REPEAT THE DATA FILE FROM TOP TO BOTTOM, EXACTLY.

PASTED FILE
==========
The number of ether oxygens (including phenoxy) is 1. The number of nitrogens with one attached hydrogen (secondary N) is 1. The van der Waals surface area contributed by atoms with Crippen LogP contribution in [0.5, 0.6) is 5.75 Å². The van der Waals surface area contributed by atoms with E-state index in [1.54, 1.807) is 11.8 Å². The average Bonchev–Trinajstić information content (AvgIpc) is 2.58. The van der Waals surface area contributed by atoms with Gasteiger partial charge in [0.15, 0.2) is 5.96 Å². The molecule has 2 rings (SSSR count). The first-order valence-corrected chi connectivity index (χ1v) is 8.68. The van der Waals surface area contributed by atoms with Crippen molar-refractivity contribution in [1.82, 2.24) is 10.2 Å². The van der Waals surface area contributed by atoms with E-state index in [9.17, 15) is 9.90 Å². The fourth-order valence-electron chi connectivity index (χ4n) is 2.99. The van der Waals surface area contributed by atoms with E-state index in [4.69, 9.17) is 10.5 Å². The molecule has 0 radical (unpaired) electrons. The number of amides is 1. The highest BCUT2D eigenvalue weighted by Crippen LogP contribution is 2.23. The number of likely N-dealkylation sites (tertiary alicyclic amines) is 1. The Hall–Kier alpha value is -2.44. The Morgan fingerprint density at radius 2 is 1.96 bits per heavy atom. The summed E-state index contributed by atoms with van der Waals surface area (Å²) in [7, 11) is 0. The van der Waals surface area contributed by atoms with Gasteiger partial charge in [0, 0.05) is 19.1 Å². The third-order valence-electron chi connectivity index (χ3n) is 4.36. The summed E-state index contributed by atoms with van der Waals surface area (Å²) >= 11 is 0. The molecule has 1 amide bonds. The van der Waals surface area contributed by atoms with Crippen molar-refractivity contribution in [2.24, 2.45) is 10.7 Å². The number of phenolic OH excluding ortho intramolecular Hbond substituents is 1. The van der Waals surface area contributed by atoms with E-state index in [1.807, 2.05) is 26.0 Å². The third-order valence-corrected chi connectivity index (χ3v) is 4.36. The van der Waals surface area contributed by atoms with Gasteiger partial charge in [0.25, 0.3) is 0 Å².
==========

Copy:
The number of ether oxygens (including phenoxy) is 1. The number of nitrogens with one attached hydrogen (secondary N) is 1. The van der Waals surface area contributed by atoms with Crippen LogP contribution in [0.5, 0.6) is 5.75 Å². The van der Waals surface area contributed by atoms with E-state index in [1.54, 1.807) is 11.8 Å². The average Bonchev–Trinajstić information content (AvgIpc) is 2.58. The van der Waals surface area contributed by atoms with Gasteiger partial charge in [0.15, 0.2) is 5.96 Å². The molecule has 2 rings (SSSR count). The first-order valence-corrected chi connectivity index (χ1v) is 8.68. The van der Waals surface area contributed by atoms with Crippen molar-refractivity contribution in [1.82, 2.24) is 10.2 Å². The van der Waals surface area contributed by atoms with E-state index in [9.17, 15) is 9.90 Å². The fourth-order valence-electron chi connectivity index (χ4n) is 2.99. The van der Waals surface area contributed by atoms with E-state index in [4.69, 9.17) is 10.5 Å². The molecule has 0 radical (unpaired) electrons. The number of amides is 1. The highest BCUT2D eigenvalue weighted by Crippen LogP contribution is 2.23. The number of likely N-dealkylation sites (tertiary alicyclic amines) is 1. The Hall–Kier alpha value is -2.44. The Morgan fingerprint density at radius 2 is 1.96 bits per heavy atom. The summed E-state index contributed by atoms with van der Waals surface area (Å²) in [7, 11) is 0. The van der Waals surface area contributed by atoms with Gasteiger partial charge in [0, 0.05) is 19.1 Å². The third-order valence-electron chi connectivity index (χ3n) is 4.36. The summed E-state index contributed by atoms with van der Waals surface area (Å²) >= 11 is 0. The molecule has 1 amide bonds. The van der Waals surface area contributed by atoms with Crippen molar-refractivity contribution in [2.24, 2.45) is 10.7 Å². The number of phenolic OH excluding ortho intramolecular Hbond substituents is 1. The van der Waals surface area contributed by atoms with E-state index in [1.807, 2.05) is 26.0 Å². The third-order valence-corrected chi connectivity index (χ3v) is 4.36. The van der Waals surface area contributed by atoms with Gasteiger partial charge in [0.25, 0.3) is 0 Å².